February 18, 2021
The Regional Comprehensive Economic Partnership (RCEP) is probably the largest free trade agreement in history, reducing trade barriers between China and 14 Asia-Pacific countries. It covers 2.1 billion people, with RCEP's State members generating 30 percent of global gross GDP, RCEP covers familiar trade topics including trade in goods and services, investment, intellectual property, and competition policy. While much has been made of the treaty as an opportunity to enhance regional cooperation, less has been said about the absent of what the treaty does not cover.
Absent in the treaty is any discussion of the need to regionally advance trade practices to improve environmental or labour protection for vulnerable ecosystems and communities. While one group of researchers estimates that RCEP has the potential to add $209 billion to world incomes and $500 billion to world trade by 2030, no one has calculated the potential externalities associated with a trade treaty of this scale on fragile environments. Although more trade has development potential, it also has the potential to further impoverish already marginalized communities unless additional safeguards are negotiated.
Until the Trump administration took US global trade priorities in uncertain directions in 2017 by withdrawing from the Trans-Pacific Partnership (TPP), the United States was actively involved in the advancement of the TPP which was a "next-generation" trade treaty advancing the long overdue conversation about the need for trade to take into consideration environmental and social sustainability. If the TPP had been concluded, it would have included members who generated 40% of global gross GDP. The other parties to the TPP carried forward concluding the Comprehensive and Progressive Agreement for Trans-Pacific Partnership (CPTPP).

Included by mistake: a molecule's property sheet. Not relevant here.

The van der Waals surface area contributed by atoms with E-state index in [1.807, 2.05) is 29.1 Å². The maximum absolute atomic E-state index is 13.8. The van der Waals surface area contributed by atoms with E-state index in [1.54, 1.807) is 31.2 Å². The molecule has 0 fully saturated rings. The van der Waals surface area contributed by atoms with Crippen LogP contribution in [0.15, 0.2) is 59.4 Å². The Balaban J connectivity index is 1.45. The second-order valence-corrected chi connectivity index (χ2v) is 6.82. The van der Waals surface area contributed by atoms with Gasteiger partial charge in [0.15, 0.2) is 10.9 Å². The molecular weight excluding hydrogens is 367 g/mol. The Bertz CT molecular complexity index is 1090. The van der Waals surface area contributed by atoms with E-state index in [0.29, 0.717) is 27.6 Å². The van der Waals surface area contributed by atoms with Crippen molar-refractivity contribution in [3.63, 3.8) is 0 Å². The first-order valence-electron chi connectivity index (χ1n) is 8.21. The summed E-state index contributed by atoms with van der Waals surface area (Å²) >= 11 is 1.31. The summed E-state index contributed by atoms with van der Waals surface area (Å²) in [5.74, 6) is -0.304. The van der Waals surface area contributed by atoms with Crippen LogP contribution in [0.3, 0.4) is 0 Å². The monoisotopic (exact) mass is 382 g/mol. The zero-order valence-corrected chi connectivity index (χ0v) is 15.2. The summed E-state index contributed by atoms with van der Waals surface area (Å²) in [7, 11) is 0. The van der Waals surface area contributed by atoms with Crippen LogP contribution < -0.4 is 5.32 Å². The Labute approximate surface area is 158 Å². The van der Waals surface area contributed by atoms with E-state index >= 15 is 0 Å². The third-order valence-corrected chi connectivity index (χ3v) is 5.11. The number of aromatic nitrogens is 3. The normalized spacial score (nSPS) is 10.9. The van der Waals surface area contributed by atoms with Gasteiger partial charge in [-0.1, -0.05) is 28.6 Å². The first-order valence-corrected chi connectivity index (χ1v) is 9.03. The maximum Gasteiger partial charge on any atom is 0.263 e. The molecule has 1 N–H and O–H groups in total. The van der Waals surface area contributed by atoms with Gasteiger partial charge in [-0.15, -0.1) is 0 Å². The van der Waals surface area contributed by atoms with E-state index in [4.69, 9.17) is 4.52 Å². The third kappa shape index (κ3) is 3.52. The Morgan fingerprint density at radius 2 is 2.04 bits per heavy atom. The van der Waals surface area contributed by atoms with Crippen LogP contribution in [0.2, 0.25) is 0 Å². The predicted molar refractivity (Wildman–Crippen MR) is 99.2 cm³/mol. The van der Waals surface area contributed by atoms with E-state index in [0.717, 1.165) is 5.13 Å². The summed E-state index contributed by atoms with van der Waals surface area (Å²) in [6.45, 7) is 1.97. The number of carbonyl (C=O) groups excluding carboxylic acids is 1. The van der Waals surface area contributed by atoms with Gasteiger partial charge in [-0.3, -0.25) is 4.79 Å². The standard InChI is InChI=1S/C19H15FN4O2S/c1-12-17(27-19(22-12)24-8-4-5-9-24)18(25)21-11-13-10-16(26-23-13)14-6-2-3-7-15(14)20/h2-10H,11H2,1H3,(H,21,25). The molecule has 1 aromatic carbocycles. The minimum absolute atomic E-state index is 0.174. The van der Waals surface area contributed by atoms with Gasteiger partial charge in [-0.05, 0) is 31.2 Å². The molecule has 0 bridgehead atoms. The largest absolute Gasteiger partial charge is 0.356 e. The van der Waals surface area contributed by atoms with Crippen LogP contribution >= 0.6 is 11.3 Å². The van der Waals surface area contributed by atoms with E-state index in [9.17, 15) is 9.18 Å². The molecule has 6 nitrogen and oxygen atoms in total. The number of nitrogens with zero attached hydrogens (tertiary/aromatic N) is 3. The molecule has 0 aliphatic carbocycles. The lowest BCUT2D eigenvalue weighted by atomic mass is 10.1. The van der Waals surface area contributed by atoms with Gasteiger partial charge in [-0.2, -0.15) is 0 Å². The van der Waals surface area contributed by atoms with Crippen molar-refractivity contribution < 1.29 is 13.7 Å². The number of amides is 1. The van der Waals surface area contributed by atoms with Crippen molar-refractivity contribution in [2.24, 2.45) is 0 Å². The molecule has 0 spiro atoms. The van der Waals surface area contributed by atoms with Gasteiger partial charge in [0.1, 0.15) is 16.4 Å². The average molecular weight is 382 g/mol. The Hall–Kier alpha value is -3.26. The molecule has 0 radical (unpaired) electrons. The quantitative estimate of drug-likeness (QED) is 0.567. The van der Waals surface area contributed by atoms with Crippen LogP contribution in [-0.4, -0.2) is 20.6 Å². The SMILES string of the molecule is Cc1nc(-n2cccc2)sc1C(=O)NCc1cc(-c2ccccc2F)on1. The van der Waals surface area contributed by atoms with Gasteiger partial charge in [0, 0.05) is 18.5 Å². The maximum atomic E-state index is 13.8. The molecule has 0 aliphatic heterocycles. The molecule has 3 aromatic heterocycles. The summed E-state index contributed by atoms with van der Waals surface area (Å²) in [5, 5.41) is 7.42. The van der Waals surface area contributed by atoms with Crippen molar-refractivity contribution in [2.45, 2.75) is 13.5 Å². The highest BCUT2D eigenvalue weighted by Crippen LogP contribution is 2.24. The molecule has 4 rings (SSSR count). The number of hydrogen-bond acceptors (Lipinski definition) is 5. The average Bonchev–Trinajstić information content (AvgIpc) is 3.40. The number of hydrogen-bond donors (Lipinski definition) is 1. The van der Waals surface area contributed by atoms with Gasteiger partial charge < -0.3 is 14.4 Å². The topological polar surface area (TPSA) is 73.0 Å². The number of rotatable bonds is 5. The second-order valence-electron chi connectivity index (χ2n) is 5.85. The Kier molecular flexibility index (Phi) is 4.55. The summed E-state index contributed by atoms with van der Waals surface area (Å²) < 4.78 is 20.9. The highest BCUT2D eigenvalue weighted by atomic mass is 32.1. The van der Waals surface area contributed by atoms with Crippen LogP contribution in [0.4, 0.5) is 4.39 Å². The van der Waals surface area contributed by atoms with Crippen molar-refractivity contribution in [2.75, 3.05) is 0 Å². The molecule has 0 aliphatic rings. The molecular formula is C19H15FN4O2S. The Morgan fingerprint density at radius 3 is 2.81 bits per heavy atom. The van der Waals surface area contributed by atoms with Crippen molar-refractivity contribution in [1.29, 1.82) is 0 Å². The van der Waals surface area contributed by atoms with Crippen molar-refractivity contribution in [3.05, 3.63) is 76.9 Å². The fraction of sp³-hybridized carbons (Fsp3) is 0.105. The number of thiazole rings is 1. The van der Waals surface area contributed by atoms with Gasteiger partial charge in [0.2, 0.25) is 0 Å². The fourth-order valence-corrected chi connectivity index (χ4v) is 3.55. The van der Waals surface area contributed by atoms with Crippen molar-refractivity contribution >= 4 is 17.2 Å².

The RCEP does not include even the low ambitions that the United States hoped would be reflected in the adoption of the TPP as a tool for improving basic labour and environmental safeguards, which were incorporated into the CPTPP. If the US had stayed in the TPP, all State parties would have been expected to adopt the basic labour standards including rights for workers to form unions, unending forced labour, and implementing basic worker health and safety standards. Likewise, all States would have needed to demonstrate some progress on implementing a series of basic multilateral environmental agreements in support of ending illegal wildlife trade, improving fisheries management systems, and implementing a low carbon economy. Unfortunately, these TPP provisions intended to prevent labour and environmental violations associated with trade were generally unenforceable or difficult to enforce as drafted. The CPTPP unfortunately, did not strengthen these measures.
RCEP offers little to incentivize measurable environmental progress for the trading bloc. Little is said within the RCEP text - about environmental or public welfare objectives except to note that "non-discriminatory" regulations designed to protect public health/safety or the environment would not constitute expropriations. Unlike the original vision of the TPP that had hoped for progress on labour and environment issues to be a subject of common cause, the RCEP negotiations appeared to ignore the opportunity for the treaty to improve basic international standards for workers or to use the treaty as the basis for making regional transitions to greener economic industries such as clean energy. In fact, RCEP is likely to allow dirty energy to sputter along with, for example, the elimination of Chinese tariffs on foreign coal allowing potentially more cola imports into China and displacing pressures for the Chinese economy to rapidly transition to cleaner energy.
For too long, free trade proponents have neglected the externalities associated with unfettered trade. Free trade proponents have deflected concerns by genuflecting to the sovereign State's prerogative to set environmental and labour standards. States, particularly those with populist leaders so not always protect vulnerable populations. This has had devastating impacts on communities who lack a political voice including non-human populations. Accelerated global trade in the late 20th century and early 21st century fueled by hopes of bringing larger numbers of the world's population into a middle class has taken its toll on both human and environmental health. For example, the growth in the palm oil plantations are regularly exposed to toxic levels of particulates during both intentional and unintentional fires. The only limitations on international trade in palm oil are voluntary agreements designed to improve the sustainability of supply chains. Unsustainable palm oil production continues but is shunted to different target markets.